At 4:19 PM, Anonymous Anonymous said...

when you get out of your car and actually walk around or take time to see things in a city these questions become important and not just fluff or window dressing. Being in a speeding car people tend to be dismissive of aesthetic concerns about street furniture and other ornamentation- but this ornamentation has a down to earth purpose. and studies have also been done that conclude that few vandalize real public art- usually vandals attack blank empty spaces in cities.

At 7:24 AM, Blogger Richard Layman said...

Obviously the point about "windshield perspective" vs. walking or even being on a bike (riding at city pace, not racing) is well known.

But we still need to be constantly reminded about what a difference that makes to your perspective, and I hadn't considered all the various ways that it can contribute to the impoverishment of beauty and aesthetic considerations.

2. You can do renderings... I should talk with you about this idea I have, to try to work with property owners where their properties abut bus stops, and somehow build cool brick and/or stone benches (even concrete, there is an amazing concrete art deco bench on a gravesite at Rock Creek Cemetery) into the site (usually there is a grade difference between the yard and sidewalk), as a different kind of public art.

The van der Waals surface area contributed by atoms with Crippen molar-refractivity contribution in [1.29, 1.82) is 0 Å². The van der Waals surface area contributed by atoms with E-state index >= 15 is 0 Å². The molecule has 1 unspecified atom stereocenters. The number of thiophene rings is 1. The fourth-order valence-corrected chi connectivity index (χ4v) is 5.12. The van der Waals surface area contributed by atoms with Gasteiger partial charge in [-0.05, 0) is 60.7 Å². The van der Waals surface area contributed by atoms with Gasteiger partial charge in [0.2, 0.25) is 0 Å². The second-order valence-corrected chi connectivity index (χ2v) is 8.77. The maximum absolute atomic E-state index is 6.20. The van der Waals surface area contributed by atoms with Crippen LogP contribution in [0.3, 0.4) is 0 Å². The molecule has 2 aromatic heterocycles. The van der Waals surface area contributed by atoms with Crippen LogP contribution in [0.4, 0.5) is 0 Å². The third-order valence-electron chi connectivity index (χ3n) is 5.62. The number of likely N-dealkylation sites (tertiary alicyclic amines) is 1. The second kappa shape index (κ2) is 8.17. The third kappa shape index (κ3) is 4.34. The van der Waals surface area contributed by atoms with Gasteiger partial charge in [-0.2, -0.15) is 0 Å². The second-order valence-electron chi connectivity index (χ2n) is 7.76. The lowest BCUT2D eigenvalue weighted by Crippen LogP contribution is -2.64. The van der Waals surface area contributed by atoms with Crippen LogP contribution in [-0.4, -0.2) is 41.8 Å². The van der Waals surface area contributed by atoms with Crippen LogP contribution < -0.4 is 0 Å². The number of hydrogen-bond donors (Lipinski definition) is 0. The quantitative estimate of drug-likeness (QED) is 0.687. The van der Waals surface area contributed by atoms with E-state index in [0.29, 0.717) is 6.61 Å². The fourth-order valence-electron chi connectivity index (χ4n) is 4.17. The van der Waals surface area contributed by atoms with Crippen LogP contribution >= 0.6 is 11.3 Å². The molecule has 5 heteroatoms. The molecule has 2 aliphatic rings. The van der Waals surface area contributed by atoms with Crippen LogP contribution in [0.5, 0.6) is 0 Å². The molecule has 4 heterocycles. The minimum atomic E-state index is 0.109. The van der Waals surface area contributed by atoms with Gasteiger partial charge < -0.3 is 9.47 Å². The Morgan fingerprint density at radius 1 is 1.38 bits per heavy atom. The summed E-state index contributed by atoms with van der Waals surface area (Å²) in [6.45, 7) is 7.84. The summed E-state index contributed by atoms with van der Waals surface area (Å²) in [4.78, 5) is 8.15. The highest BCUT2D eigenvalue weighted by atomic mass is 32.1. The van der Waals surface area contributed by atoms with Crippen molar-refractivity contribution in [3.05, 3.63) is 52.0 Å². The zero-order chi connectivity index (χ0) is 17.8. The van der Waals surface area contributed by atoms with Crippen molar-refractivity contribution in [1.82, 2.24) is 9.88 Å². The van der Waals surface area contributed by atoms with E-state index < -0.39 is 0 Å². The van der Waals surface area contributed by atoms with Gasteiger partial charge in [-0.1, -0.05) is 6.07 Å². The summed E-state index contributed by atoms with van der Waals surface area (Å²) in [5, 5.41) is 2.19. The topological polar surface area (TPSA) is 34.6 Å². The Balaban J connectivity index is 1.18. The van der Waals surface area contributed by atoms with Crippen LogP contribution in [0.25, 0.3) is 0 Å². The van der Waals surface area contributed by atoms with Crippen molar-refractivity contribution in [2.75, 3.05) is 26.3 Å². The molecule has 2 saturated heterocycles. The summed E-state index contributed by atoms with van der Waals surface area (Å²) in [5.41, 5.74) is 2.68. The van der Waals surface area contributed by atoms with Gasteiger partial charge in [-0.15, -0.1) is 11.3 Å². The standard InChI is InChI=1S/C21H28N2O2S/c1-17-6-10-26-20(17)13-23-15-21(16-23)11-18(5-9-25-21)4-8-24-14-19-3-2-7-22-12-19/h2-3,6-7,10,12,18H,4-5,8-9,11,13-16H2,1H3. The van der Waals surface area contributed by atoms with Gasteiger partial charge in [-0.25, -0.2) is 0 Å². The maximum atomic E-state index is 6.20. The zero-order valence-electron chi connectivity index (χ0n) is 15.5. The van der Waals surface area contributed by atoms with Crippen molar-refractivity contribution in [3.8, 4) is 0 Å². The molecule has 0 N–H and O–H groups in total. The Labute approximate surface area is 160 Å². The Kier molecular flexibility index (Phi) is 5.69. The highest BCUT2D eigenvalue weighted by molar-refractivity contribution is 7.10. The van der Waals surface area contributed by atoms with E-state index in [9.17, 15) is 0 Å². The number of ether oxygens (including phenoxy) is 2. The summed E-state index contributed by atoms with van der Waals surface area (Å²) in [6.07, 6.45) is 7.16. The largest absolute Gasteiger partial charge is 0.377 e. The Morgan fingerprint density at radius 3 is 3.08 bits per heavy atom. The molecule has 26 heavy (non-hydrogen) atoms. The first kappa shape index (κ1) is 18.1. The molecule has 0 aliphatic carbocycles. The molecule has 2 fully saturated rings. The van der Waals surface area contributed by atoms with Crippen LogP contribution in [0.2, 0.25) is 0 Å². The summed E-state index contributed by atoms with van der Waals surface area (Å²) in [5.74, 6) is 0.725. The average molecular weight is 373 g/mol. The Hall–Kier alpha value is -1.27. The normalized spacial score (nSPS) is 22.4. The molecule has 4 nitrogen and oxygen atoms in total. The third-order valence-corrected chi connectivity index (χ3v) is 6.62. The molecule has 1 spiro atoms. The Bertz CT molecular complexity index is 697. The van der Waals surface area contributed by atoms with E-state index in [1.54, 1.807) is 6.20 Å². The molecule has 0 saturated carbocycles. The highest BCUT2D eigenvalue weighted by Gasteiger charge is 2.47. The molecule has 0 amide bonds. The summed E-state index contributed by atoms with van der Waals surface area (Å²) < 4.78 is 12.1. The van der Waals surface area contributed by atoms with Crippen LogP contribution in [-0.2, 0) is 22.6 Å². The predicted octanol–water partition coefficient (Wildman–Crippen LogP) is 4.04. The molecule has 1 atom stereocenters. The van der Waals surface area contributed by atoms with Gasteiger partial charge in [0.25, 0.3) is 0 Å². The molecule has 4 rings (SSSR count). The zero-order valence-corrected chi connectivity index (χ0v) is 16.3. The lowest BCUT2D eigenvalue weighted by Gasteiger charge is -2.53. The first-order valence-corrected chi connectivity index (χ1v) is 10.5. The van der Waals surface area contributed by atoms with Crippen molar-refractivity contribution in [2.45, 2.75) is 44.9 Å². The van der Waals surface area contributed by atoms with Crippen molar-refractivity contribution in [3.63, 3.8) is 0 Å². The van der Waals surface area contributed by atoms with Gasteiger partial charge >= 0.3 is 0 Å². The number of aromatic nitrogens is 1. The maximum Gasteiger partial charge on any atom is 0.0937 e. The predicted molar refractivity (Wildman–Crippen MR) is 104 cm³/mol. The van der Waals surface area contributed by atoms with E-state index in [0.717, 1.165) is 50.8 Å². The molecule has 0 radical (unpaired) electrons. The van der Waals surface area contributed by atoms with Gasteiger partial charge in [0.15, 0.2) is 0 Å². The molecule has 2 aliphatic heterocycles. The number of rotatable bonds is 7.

This isn't the bench, I can't seem to find the photo of the one I am thinking about, but you get the idea.

But to insert them into spaces like these:,+Washington,+DC/@38.9421402,-77.0200704,3a,75y,307.91h,81.88t/data=!3m7!1e1!3m5!1sVrGRwC5cpp7Ep2eJ8ZOaUA!2e0!!7i13312!8i6656!4m5!3m4!1s0x89b7c80cdab30cb9:0xf4af0c0c9db835b!8m2!3d38.944627!4d-77.018133!6m1!1e1

This is at New Hampshire Ave. NW, just east of Upshur St. NW.

anyway the idea is to model a return to quality in street furniture and to be more expansive in our thinking about where to put it and why.

At 7:29 AM, Blogger Richard Layman said...

This bench is more along the lines of what I mean, because the sites I am thinking about, you build it into the grade. -- image 2 (but #3 is good too)